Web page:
Happy New Year, everyone. Kaitlyn Dunnett/Kathy Lynn Emerson here, starting 2019 the way I always do, by going back over the records I’ve kept during the previous year. Yesterday, I set up a tray table in the living room and watched the Rose Parade while tallying business income and expenses for 2018. I also recorded a few additional totals, such as how many books I read—one hundred and forty-one. Some were for research, but the majority were for pleasure.
Why do I do this, other than the fact that I’ll eventually need most of those numbers in order to file my income tax? The short answer is that it gives me a sense of how much (or how little) I’ve accomplished and what my goals ought to be for the coming year.
Sadly, it also told me that I earned less than I once did, although still considerably more than I made when I first committed to being a full-time writer. Could I live on my income from writing alone? Maybe, but not very well. I’m above the official poverty level, but not by a whole lot. In case you’re wondering, that’s $12,140 for an individual and $16, 460 for a two person household. I’ve been writing since 1976, with the occasional part-time job in the lean years. For most of those . . . well, let’s just say it’s a good thing I had (and still have) a spouse with health insurance.
The more pertinent question every year is whether or not I was able to pay all my writing expenses from my writing income. The answer to that one for 2018, thank goodness, was yes. That hasn’t always been the case, either.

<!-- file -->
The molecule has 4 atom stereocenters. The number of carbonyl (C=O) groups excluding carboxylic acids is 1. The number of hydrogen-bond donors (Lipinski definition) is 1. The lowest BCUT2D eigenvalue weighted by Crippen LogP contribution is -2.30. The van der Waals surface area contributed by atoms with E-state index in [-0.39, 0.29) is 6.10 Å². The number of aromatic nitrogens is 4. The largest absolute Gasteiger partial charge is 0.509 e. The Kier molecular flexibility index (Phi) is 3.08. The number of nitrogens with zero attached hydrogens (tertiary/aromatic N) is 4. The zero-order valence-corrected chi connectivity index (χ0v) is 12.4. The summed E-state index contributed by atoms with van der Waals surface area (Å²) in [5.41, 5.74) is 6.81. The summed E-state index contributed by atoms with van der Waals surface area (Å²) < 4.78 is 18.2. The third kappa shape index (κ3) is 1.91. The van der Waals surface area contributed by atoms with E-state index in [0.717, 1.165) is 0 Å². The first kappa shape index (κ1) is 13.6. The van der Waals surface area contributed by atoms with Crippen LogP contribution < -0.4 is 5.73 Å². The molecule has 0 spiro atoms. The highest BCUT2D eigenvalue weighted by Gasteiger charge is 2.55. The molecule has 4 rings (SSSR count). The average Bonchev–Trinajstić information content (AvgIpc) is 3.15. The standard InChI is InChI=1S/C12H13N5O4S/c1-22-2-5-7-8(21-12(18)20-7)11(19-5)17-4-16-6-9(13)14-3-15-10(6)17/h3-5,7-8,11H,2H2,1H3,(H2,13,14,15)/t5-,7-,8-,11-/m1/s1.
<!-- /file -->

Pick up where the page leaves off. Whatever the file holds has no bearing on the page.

I’ve never added up the total number of hours it took me to write a specific book, although I do daily tallies in my Brownline Planner. For the majority of fifty-nine traditionally published books, however, I think I can safely say that if I were to divide the total advance and royalties earned to date by the total time spent on research, writing, and promoting a given book, I wouldn’t come close to having earned the minimum wage.
Sitting down once a year to evaluate statistics keeps me grounded. I suppose if I weren’t an optimist at heart, I might be discouraged by my failure in 2018 to A) earn a lot of money, B) make a bestseller list, or C) win an award. The thing is, I can’t not write. The ideas keep coming. Characters demand their voices. Plot twists beg to be explored. What I take away from this annual exercise is that I’m still hanging in there as a working midlist author. As long as people keep reading my books, I’ll keep writing them. And, at tax time, there’s a bonus. As long as I show even a miniscule profit, I can claim almost any book or DVD I buy as “research” and deduct it as a business expense. That always makes me happy.
Kathy Lynn Emerson/Kaitlyn Dunnett is the author of nearly sixty traditionally published books written under several names. She won the Agatha Award and was an Anthony and Macavity finalist for best mystery nonfiction of 2008 for How to Write Killer Historical Mysteries and was an Agatha Award finalist in 2015 in the best mystery short story category. She was the Malice Domestic Guest of Honor in 2014. Currently she writes the contemporary Liss MacCrimmon Mysteries (Overkilt) and the “Deadly Edits” series (Crime & Punctuation) as Kaitlyn and the historical Mistress Jaffrey Mysteries (Murder in a Cornish Alehouse) as Kathy. The latter series is a spin-off from her earlier “Face Down” mysteries and is set in Elizabethan England. Her most recent collection of short stories is Different Times, Different Crimes. Her websites are www.KaitlynDunnett.com and www.KathyLynnEmerson.com and she maintains a website about women who lived in England between 1485 and 1603 at www.TudorWomen.com